I paid 15,000 CFA for an air conditioned room at Hotel Splendid for the few hours before that night’s train and also had dinner there. The running water is only from 18:00 to 20:30 and even then that did not materialise. I was instead provided with a large jerry can of water and had to make do with that.
The station has a 24 hour bar restaurant, which included a large geriatric mouse pacing around eating any crumbs during my visit. I alerted the staff to its presence, to which I received a shrug of the shoulders.
There are no departure boards or announcements to let you know the extent of the delays. Station staff are reticent to predict an arrival time until the last minute, at which point they will make a tanoy announcement in French.
The Booué station staff were politely insistent on having luggage checked-in at least a few hours before the train was due. The platform was not long enough for the train and also much below the train door height. There is enough time to walk down the gravel to your carriage, and clamber aboard in the twilight. Alternatively, jump on from the platform and weave your way through the train once on board.
The sparse collection of houses, shops and guesthouses that constitutes Lopé sits on the northern flank of the vast Lopé National Park. The station is even smaller than Booué, with even shorter platforms. It is also no stranger to visits from the local wildlife. Upon my arrival, a large herd of buffaloes crossed our path, when enroute to the Lopé Hotel. On my departure, we were treated to forest elephants crashing through and eating from the trees and bushes no more than 20 metres from the other side of the platforms.
During my visit, the electronic ticket system was not working at the station. The staff had no concerns about luggage check-in or firm ideas about what time the train would arrive or leave. On this occasion, it pulled in after 2am and left at precisely 3am. The ticket inspector on board the train was relaxed and accommodating with those who were unable to buy their tickets at Lopé station.
Both the Lopé Hotel and its cheaper annex in town will provide late night lifts to the station at around midnight for departing passengers. If they are notified in advance, they will pick up arriving passengers but, given how unpredictably late the train runs, you will have to wait for them to hear / see the train pull into the station and drive down. They won’t be there waiting for you.
A word of warning: do not attempt to walk the 20 minutes or so to the Lopé Hotel at night, as it is a hard track to find in the pitch black, if you are arriving for the first time in the dead of night. Moreover, the track cuts through open parkland wherein wild elephants, buffaloes and other animals roam at will. They are all beautiful but dangerous animals; the track is best navigated in a car at night.
There are two train types that run the passenger service, each going in one direction on one day before returning in the opposite direction:
Express Trans- Ogooué
The, “Express Trans-Ogooué,” train is a 2017 refurbished commuter train from Germany, which enjoys good sized seats that recline well and plenty of luggage space, if you are able to bring it aboard (photo above). The carriages are comfortably air conditioned and fully lit throughout the journey. In 1st class there was a TV showing a movie in French, with the sound projected through speakers above your head. Sleep would not be easy.
The, “Omnibus L’Equateur,” train is a slightly older French model but the seats are similarly comfortable, wide and recline surprisingly far back. In 1st class, there are single seats on one side and a pair of seats on the other. There was no TV in 1st Class and they did, thankfully, turn the lights out in the carriage to allow passengers to sleep.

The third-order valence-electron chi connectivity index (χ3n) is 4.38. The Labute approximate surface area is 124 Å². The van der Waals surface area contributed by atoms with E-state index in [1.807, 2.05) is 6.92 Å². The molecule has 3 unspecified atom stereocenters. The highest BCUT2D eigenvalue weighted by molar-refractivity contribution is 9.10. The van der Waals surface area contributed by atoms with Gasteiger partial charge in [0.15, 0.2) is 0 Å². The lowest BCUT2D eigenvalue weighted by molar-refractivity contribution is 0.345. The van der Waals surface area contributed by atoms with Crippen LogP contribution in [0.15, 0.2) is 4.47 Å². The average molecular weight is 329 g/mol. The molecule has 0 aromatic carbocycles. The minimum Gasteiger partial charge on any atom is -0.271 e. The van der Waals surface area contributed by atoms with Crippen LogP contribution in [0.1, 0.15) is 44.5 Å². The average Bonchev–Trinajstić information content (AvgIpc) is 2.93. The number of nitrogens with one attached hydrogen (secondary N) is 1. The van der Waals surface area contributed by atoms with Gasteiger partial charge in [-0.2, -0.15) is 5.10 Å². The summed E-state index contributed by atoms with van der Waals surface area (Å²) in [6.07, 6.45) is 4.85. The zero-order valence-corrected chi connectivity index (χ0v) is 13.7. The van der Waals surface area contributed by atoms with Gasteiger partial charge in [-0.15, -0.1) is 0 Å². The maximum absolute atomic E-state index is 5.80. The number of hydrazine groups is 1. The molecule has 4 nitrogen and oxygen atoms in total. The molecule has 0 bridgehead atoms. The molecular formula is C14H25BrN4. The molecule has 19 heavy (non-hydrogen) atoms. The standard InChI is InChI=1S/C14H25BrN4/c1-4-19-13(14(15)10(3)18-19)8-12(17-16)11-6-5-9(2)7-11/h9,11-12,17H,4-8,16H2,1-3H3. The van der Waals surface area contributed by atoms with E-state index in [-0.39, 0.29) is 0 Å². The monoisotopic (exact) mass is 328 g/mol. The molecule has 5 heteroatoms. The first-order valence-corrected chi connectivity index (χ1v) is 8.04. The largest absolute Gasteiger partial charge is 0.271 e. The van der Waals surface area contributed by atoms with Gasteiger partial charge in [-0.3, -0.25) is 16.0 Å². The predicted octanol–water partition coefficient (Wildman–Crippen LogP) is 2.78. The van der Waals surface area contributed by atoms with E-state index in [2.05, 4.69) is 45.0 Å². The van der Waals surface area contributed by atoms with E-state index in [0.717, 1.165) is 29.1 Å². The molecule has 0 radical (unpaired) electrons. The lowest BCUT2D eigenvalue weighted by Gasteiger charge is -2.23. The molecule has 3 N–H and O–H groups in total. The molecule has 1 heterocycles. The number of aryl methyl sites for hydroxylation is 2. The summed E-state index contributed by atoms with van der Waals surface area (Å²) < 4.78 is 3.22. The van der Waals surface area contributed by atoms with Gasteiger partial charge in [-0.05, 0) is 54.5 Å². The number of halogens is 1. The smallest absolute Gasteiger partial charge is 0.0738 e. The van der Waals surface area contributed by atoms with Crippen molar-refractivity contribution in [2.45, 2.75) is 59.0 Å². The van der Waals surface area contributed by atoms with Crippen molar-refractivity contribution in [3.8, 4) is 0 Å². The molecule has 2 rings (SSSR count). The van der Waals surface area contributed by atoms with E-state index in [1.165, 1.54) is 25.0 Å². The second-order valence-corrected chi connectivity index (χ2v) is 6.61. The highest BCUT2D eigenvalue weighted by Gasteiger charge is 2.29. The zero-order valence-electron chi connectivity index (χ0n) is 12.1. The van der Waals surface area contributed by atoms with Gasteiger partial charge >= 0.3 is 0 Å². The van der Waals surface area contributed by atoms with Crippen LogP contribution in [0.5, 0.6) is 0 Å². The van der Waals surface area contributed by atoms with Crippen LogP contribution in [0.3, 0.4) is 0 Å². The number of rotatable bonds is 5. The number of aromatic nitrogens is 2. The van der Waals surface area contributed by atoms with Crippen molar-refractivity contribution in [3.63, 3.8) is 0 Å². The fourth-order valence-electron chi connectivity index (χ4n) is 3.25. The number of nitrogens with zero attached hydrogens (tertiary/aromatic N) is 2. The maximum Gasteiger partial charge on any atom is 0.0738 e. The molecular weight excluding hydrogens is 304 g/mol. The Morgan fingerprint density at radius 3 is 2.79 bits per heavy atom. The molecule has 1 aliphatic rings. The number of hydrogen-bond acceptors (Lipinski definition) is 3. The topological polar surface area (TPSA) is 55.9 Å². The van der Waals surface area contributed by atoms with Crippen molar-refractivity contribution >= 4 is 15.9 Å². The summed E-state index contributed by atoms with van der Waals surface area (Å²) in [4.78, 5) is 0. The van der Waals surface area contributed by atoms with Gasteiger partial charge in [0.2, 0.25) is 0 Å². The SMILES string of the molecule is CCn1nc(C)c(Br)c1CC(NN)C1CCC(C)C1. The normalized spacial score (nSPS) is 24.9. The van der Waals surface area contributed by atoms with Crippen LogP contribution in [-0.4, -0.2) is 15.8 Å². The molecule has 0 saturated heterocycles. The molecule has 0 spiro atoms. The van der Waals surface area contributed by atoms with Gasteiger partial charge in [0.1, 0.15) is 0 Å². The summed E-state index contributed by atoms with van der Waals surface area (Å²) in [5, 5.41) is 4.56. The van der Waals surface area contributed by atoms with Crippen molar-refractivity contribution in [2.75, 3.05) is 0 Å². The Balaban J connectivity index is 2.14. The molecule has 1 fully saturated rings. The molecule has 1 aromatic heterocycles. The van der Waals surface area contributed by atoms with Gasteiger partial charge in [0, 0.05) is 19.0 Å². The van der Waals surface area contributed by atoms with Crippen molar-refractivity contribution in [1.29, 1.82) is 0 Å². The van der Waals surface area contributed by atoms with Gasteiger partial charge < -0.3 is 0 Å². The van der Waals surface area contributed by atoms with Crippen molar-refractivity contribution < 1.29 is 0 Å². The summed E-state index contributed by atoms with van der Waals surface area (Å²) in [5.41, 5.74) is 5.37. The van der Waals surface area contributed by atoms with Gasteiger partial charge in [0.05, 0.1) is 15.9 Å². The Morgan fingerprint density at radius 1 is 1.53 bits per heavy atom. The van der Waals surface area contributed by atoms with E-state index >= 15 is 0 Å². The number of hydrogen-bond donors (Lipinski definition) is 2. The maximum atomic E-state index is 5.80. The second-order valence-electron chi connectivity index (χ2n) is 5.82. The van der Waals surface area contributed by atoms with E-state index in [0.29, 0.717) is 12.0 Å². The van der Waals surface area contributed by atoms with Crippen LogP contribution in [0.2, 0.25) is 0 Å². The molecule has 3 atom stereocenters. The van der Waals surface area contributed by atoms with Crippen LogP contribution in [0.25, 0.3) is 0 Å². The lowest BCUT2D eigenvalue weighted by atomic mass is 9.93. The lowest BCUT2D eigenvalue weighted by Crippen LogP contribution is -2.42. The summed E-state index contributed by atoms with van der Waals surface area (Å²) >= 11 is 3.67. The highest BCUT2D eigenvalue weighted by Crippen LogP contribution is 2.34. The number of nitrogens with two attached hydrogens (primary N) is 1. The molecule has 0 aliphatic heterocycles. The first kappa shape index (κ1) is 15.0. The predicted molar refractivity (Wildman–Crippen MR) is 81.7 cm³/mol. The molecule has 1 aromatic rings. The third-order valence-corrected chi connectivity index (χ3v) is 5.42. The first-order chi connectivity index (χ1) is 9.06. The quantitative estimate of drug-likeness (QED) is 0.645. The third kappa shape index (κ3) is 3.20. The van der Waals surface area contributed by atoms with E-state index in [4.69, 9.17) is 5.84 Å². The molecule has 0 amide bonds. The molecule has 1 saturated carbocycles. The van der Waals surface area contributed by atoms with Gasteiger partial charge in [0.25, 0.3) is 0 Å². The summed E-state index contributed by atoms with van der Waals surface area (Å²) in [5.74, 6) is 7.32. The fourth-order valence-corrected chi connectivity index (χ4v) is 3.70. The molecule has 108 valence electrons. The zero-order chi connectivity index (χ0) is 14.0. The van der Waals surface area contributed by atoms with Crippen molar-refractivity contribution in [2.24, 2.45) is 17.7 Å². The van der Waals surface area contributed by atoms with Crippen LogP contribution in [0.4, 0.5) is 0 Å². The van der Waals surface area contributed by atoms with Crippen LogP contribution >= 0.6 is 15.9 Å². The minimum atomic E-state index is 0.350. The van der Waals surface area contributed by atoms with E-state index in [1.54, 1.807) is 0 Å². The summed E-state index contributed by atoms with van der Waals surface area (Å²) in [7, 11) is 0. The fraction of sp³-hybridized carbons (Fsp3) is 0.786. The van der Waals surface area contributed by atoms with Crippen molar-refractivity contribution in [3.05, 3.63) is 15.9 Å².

All announcements are made in French and are limited to short messages just before arriving at the next station.
I only encountered the catering car at dawn on the Omnibus train, by which point it appeared to only offer a café noisette for 500 CFA. Only this, despite a gentleman resplendent in a full white chef’s outfit, replete with floppy chef’s hat, sitting behind the low counter. The non- air-conditioned carriage had precious little in it, save for some fixed stools along a narrow counter against the windows. I suggest this is a ‘bring your own’ journey. Alcohol is not permitted on board, however.
Cleanliness and Repair
The interior of both the Express and Omnibus trains were impressively clean and in good repair. To a large extent, passengers treated the carriages very well and did not idly litter, put dirty shoes on seats, etc. Whilst the windows were clean on the inside, some were pretty dirty on the outside, especially on the Omnibus train. They may well have been clean at the start of the journey, given the heavy rains and distances covered.
Having asked around, whist both services may be slower than the timetable, no one reported a service having broken down in recent memory.
I did notice a shattered window in my carriage on the Omnibus train, albeit a smaller window that could be opened as an air vent, above the main window. Hopefully I am wrong, but I do wonder if they have the spare parts readily available to fix such issues, which may then be left for weeks or longer.
Safety and Security
On the Omnibus train, the exit doors are not locked and can slide open of their own accord or if you open them. Depending on the speed, if you were to survive a fall from the train, you would likely be in incredibly remote and inhospitable jungle surrounds. Be careful.
On the Express train, the exit doors are locked. When pulling into a station, both sets of doors on either side of the train can then be opened. At best, this can be bewildering, if you see no signs of life when exiting on the wrong side. At both Booué and Lopé, the station platforms are materially shorter than the long train and the stations sparsely illuminated at best. Take care when clambering up into the train and down from the train onto the loose gravel below.
On both trains, if you are joining mid-journey, late at night, you may well have someone asleep in your seat(s), as there are clear seat numbers but no indication as to whether they are reserved or not. It was not uncommon to see one person sprawling over two seats and / or covering themselves head to toe in a sheet. It is a necessary but unenviable task to wake and move them, if they are in your reserved seats. I chose not to force the issue upon locating my seat, slipped into a spare single seat and hoped for the best.
Gendarmes and ticket inspectors walk the train at each stop. Whilst it is always sensible to take precautions with valuable items, like Gabon as a whole, I did not feel uncomfortable or unsafe on the train or at the stations late at night.
Alighting at Libreville, you will be subjected to a full ticket inspection, with supporting ID required. If it is your passport, expect a line by line check of your visa as well.
Any questions, please post them in the comments below and I will answer as best I can.
Express 2nd Class seating – Tudosă Mihai-Marian, Electroputere VFU Pașcani via Railway Gazette
Omnibus 2nd Class Extrior – “AnneSo et Paul au Gabon”